By Dorothea Potter Teipel
In spite of the excellent intentions of Spectrum, and their flexibility in incorporating our ideas, especially starting over in some aspects, Mason Row is still too big by half. After working with Peter Batten for just one issue, I would love to support his vision, and all of his incredible plans, his devotion, his treatment of me as a peer citizen.
So much about Mason Row is fantastic, fun, and future-appropriate for us.
But since the beginning, for me, I have worried Falls Church will have so much human crowding, traffic and surrounding area gridlock, that we will be the lightning rod for Route 7 road rage, more school conflict, unrented apartments, empty offices, retail chaos, and more. This concern was only related to Mason Row, back in April.
Today, four weeks after our election, voters showed much favor to candidates open to MUD’s, and other inevitable proposals. There are several great ideas for our special town, city, our “smallest city in Northern Virginia…our smallest city-county in the United States…” We are still one eclectic neighborhood called Falls Church.
We must develop holistically from now on!
If we do not unite against traffic and density policies in our own code, which we currently do not enforce when pressed to adjust project-by-project, we could simultaneously become a laughing stock in our state and region, a political and planning object lesson on what not to do. Are we going to agree to a botched destiny, a fatal density? If we fail, the universe, including all of our neighbors, will know we did it to ourselves.
We become Broad Street, but are Route 7. We have huge, loud, smoke-spewing trucks all day, every day. Clearly, almost all are just passing through, eager to hurry to the next “open highway.” Rush hour is solid, about 3 to 7 p.m. daily, commuters also pushing to get elsewhere.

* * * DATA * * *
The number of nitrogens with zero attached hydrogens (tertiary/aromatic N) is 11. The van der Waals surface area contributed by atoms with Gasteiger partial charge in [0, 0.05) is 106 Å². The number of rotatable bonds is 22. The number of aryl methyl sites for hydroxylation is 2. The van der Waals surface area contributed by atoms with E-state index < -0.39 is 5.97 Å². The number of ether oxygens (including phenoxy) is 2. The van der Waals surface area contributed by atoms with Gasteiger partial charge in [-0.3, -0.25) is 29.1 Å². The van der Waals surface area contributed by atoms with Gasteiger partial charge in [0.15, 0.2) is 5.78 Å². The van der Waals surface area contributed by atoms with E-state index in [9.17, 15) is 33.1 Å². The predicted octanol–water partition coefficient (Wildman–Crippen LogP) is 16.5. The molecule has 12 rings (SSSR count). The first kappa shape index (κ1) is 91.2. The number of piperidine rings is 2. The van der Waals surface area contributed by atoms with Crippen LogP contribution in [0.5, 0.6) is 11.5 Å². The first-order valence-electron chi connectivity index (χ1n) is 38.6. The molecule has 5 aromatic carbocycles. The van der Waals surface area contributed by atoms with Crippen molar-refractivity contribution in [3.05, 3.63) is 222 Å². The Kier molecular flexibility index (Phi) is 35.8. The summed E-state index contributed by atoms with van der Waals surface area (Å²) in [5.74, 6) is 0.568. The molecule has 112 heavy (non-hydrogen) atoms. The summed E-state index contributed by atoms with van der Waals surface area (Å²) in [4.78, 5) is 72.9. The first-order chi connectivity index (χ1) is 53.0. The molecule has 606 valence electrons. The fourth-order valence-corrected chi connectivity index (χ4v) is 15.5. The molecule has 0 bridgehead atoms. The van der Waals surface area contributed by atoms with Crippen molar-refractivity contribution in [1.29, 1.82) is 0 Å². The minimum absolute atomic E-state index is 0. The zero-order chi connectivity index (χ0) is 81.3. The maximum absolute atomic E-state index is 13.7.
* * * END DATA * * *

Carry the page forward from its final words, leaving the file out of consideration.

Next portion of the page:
Weekends are their own special traffic ordeals: Route 7 both ways becomes clogged. Long waits at traffic lights and grueling searches for parking, are carrying mostly consumers, out to shop, dine, watch, acquire, to commit cash they just earned during the prior five days. The stream, from my home sidewalk assessment again, can only grow, and grow.
Are our traffic officials understating the consequences, which are already so obvious to common sense? Are we in denial? Do we feel guilty because we appreciate Spectrum as a “friend of the family” now? I feel as though I do, and as though I am betraying them.
I called Peter Batten recently, about my alarm over the ugly, windowless brown blocks in his Mason Row drawings. I was a little intimidated, but Peter was so great! He said he had planned red Virginia brick facades throughout Mason Row. How relieved I was!
We have all heard now that Spectrum’s financing partner will quit if the 340 apartments do not get approved. That’s such a gun to the head for all of us who want development to succeed in our City! If we had started the Mason Row process with a public-private partnership, we could have negotiated variances together. We have been very clear when we give Spectrum answers to their various proposals, every time: apartments’ size, and height/massing, are constant among our concerns. No real changes have occurred in spite of so many opportunities we had.
We are all keenly aware of several other new MUD developers, currently parked at our doors for approval! We must apply our Mason Row experience anew!
Please, everyone, please hear the citizens who want development today, but are caught up in such common sense concerns as scale, impact, traffic, and schools conflicts. We are not the same group as those seeking to cancel Mason Row outright.
What do you think? Will you assess each incoming proposal holistically, in the larger context of traffic and density around us already? All new proposals should have to plan around our revised codes, now that we have learned so much honest information.
I ask all of you, citizens and developers:
1) How can we help private sector proposals, and our city, to finance their visions based on our own new guidelines, which we must write into our planning codes!
2) How do we create legitimate profits for our city and developers, with a more uniform set of limits for each new developer? More offers of great welcome to them as well?
3) Will we honor our developer now, work together to save best features of Mason Row, and help obtain financing of reality-based planning for Falls Church, with so many prominent supporters ready to keep us moving forward in change we can shape together?